State Patrol making moves to curb big increase in fatal crashes

Ohio
Ohio State Highway Patrol_262263

COLUMBUS, Ohio (WDTN) – Despite less traffic throughout the year because of the COVID-19 outbreak, there have been 24 more traffic fatalities than last year during the same period, according to the Ohio State Highway Patrol.

In 2020, there have been 756 fatalities from vehicle accidents in the state as of Aug. 27. During this same period in 2019, there were 732 crashes. According to Communications Commander Lt. Craig Cvetan of the Ohio State Highway Patrol, the major factor is speed.

Montgomery and Clark counties were among the highest in the state as far as 2020 vs. 2019 fatal crash numbers, according to OSHP stats. Clark County currently has 14 more fatal crashes than it did in 2019, while Montgomery County has 10. Cuyahoga County had the largest difference year-to-year in the state with 15 more than in 2019.

“What we’ve noticed with the pandemic and reduced traffic, the speeds motorists are traveling are going up,” Cvetan told WDTN.com. “Not only in our crash data but in our speed enforcement data.”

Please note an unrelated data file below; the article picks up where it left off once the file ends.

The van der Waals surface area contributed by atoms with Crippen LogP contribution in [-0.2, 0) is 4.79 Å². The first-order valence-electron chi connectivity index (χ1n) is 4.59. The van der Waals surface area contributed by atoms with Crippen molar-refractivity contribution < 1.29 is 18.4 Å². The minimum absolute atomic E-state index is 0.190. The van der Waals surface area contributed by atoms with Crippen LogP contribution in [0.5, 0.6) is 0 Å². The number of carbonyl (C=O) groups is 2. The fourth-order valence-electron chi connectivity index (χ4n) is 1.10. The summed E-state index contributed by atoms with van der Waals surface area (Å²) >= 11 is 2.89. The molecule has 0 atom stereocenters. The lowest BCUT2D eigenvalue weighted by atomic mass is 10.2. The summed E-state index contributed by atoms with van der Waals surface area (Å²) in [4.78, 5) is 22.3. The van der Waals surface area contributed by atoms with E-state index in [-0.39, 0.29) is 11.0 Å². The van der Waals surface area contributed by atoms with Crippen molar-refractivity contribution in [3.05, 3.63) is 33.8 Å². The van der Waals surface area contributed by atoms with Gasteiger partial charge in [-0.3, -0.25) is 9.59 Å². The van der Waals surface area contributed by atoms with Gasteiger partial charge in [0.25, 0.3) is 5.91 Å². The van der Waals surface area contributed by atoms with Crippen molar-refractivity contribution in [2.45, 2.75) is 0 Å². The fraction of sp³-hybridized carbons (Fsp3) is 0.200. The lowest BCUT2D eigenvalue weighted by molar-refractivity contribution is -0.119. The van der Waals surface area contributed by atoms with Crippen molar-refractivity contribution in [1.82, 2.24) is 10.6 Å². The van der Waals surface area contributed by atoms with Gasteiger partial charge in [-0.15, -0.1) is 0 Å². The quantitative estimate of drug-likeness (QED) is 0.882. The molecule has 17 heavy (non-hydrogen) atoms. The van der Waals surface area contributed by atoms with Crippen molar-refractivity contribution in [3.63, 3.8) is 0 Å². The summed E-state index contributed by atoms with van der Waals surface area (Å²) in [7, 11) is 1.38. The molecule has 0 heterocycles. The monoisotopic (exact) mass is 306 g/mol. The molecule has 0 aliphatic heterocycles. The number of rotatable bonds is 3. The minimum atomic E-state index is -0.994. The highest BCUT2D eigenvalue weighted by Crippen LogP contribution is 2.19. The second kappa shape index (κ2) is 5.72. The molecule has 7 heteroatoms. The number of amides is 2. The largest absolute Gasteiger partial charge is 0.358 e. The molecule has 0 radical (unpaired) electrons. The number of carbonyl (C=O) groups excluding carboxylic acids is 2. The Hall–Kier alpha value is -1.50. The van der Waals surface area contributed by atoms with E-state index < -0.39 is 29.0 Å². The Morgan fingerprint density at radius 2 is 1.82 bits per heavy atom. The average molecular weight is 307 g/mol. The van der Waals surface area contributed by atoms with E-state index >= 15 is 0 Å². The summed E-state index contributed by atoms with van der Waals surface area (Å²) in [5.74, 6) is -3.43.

Cvetan said OSHP has written 2,022 tickets this year for drivers traveling over 100 MPH. – 839 more than in 2019, a 61-percent increase. The State Patrol started noticing the jump in speeds back in May, with the biggest jump occurring in July when 1-in-3 crashes during the month were due to unsafe speeds.

“The speeds picked up in the pandemic when there was a reduced amount of traffic,” Cvetan said. “That didn’t change when traffic came back. If you look at the conditions of the roads there’s still less traffic (this year) for people to achieve those speeds. More people are working from home and up until now, there haven’t been school buses out.”

OSHP is fighting the trend with increased enforcement. Cvetan said there will be more troopers out across the state. Post Commanders are using data tools to determine the best places to put troopers and to slow down speeders.

“We’ve been targeting (toward) speed enforcement,” Cvetan said. “We are a data-driven agency. Using the State Patrol’s OSTATS online tool and previous enforcement data, that’s how Post Commanders are working to assign troopers to get speeds back down.”

Cvetan said just traveling over the speed limit doesn’t mean you’re clear as far as speed infractions. Drivers who are driving too fast for road or weather conditions won’t have the proper time to react and will also be cited.

For more information on Ohio’s fatal crash numbers, visit the Ohio State Highway Patrol’s website.

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